This morning I walked at a city park a few miles from home, wondering if this will become the new place for my daily hikes…

You may know that I have had a favorite place along my regular walking route, an open field in the hills where I can see the sunrise on the horizon. Each morning, I have paused there to thank God for the new day. Last October I was told that this place, my special sanctuary on the hill, was going to be turned into a recreational park in the coming year. Although I was disappointed, I was hopeful that some new opportunities and blessings would be found there, too (I shared my feelings about that news in my post, Changing Landscapes, October 7th).

But a few months ago, I came upon a large hole at the top of my path to the field. Speculating that it might become a restroom or concession stand, I simply walked around the hole each day to take photos and thank God, just as I had before.

Then one day, my neighbor friend Diana suggested that I should stay away from the area – the funding for the recreational park had been redirected, and the hole was going to be filled with contaminated soil that had been dug up around utility boxes and poles. And soon it was…

I was heartbroken, but I adapted my course to a nearby gravel path that would lead to the same field, and I began greeting the sun from a different viewpoint. I soon found new blessings from this side of the hill.

Until this week, when I found this in the middle of my favorite scene.

So, this morning I found myself at the city park.

This story could be a fitting metaphor for much of life, couldn’t it? We may be on a path that is comfortable and suitable for our needs, a path that brings us joy and peace, and then one day, the path no longer works well for us. Something about the path has changed – or maybe something about us has changed – and so we adjust the path just a bit to gain a new perspective from a different angle that once again blesses.

But what happens when every perspective, every viewpoint on that path no longer brings joy?

We may be tempted to find reasons to remain, but maybe these experiences are invitations for us to seek a completely new route. The route that we seek will not feel familiar, nor will it feel perfect, but it should be a route that, at the very least, will not add to our sadness or anxiety like a contaminated pit. Nor should the path impede or detract from our joy like a construction trailer and backhoes. Our new route may not be as easy or familiar, but perhaps we can find joy in the exploration, excitement in the unknowing, or new hope in every step we take.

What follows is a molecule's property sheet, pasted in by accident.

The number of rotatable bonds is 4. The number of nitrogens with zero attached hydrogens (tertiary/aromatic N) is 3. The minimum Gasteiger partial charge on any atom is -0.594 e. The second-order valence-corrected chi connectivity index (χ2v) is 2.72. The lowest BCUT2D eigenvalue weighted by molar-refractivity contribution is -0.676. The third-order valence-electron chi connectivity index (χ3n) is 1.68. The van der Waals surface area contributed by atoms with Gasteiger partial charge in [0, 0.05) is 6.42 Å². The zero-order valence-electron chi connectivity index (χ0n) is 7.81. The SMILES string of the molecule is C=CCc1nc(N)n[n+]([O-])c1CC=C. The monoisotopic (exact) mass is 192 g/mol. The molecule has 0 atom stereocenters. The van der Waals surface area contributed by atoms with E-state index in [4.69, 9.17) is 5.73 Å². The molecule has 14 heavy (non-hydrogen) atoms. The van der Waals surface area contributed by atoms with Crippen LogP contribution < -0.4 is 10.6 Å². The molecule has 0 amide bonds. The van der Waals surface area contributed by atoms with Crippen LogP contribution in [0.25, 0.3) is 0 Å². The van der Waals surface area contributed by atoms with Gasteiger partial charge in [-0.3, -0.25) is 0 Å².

We can certainly still hold gratitude for all of the previous paths we once walked. These paths have served us well, and often they have led to great serenity and peace. But there may come a time to leave those paths behind – and to find new ones that will lead us to greater joy, genuine life, and generous love.

What new path may be waiting for you?

Trust in the Lord with all your heart,
    and do not rely on your own insight.
In all your ways acknowledge him,
    and he will make straight your paths.

Proverbs 3:5-6 (NRSVUE)

By contrast, the fruit of the Spirit is love, joy, peace, patience, kindness, generosity, faithfulness, gentleness, and self-control…  If we live by the Spirit, let us also be guided by the Spirit.

Galatians 5:22-23, 25 (NRSVUE)

Bible verses found at ttps://
Photos by Karen

3 Comments on “REROUTING

  1. I wonder why we hurt the Earth,
    throwing beauty ‘neath the bus?
    Is it malice, or a dearth
    of the care that should be in us?
    I’ve seen pastures turned to malls
    which, abandoned, now decay,
    once-bright advert-painted walls
    sighing now in mildewed gray,
    while over on another road
    are outlet stores a-rising,
    where once hawk and squirrel and toad
    lived life of God’s devising,
    and a person who might pass
    could see jeweled dewdrops on the grass.


    • Your words are so true and so eloquently said. My heart hurts for this earth. Thank you, again, for your well-said thoughts!

      Liked by 1 person

      • We have to stand up for God’s creation. We have to say, No More, and live the sustainable life.

        Not for philosophy, but out of deep gratitude; else our faith is merely whitewash on a tomb.

        Liked by 1 person

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